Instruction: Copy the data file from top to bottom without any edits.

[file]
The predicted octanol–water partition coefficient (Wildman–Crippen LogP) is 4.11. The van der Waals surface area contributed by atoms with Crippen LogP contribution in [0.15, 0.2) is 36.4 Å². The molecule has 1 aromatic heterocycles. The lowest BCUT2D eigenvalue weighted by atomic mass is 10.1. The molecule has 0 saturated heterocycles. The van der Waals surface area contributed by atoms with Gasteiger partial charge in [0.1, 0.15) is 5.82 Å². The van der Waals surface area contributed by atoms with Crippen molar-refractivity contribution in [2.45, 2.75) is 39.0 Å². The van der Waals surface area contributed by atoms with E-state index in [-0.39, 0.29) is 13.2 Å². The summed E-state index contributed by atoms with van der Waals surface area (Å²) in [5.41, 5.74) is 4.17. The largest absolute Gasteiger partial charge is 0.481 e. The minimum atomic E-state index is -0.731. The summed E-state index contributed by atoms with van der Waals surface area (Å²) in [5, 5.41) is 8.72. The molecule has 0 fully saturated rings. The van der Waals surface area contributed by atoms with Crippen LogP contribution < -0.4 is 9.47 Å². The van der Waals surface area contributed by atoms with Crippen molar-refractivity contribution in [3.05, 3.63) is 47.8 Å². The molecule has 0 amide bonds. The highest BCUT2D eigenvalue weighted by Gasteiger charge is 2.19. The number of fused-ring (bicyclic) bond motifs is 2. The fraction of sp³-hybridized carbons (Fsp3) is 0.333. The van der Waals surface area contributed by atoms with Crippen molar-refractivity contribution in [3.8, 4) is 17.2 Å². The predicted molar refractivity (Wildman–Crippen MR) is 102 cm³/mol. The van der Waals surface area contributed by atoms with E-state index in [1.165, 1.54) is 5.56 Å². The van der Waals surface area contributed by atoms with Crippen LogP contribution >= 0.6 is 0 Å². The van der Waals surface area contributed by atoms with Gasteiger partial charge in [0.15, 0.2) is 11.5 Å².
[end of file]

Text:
The predicted octanol–water partition coefficient (Wildman–Crippen LogP) is 4.11. The van der Waals surface area contributed by atoms with Crippen LogP contribution in [0.15, 0.2) is 36.4 Å². The molecule has 1 aromatic heterocycles. The lowest BCUT2D eigenvalue weighted by atomic mass is 10.1. The molecule has 0 saturated heterocycles. The van der Waals surface area contributed by atoms with Gasteiger partial charge in [0.1, 0.15) is 5.82 Å². The van der Waals surface area contributed by atoms with Crippen molar-refractivity contribution in [2.45, 2.75) is 39.0 Å². The van der Waals surface area contributed by atoms with E-state index in [-0.39, 0.29) is 13.2 Å². The summed E-state index contributed by atoms with van der Waals surface area (Å²) in [5.41, 5.74) is 4.17. The largest absolute Gasteiger partial charge is 0.481 e. The minimum atomic E-state index is -0.731. The summed E-state index contributed by atoms with van der Waals surface area (Å²) in [5, 5.41) is 8.72. The molecule has 0 fully saturated rings. The van der Waals surface area contributed by atoms with Crippen LogP contribution < -0.4 is 9.47 Å². The van der Waals surface area contributed by atoms with Crippen molar-refractivity contribution in [3.05, 3.63) is 47.8 Å². The molecule has 0 amide bonds. The highest BCUT2D eigenvalue weighted by Gasteiger charge is 2.19. The number of fused-ring (bicyclic) bond motifs is 2. The fraction of sp³-hybridized carbons (Fsp3) is 0.333. The van der Waals surface area contributed by atoms with Crippen molar-refractivity contribution in [3.8, 4) is 17.2 Å². The predicted molar refractivity (Wildman–Crippen MR) is 102 cm³/mol. The van der Waals surface area contributed by atoms with E-state index in [1.165, 1.54) is 5.56 Å². The van der Waals surface area contributed by atoms with Crippen LogP contribution >= 0.6 is 0 Å². The van der Waals surface area contributed by atoms with Gasteiger partial charge in [0.15, 0.2) is 11.5 Å².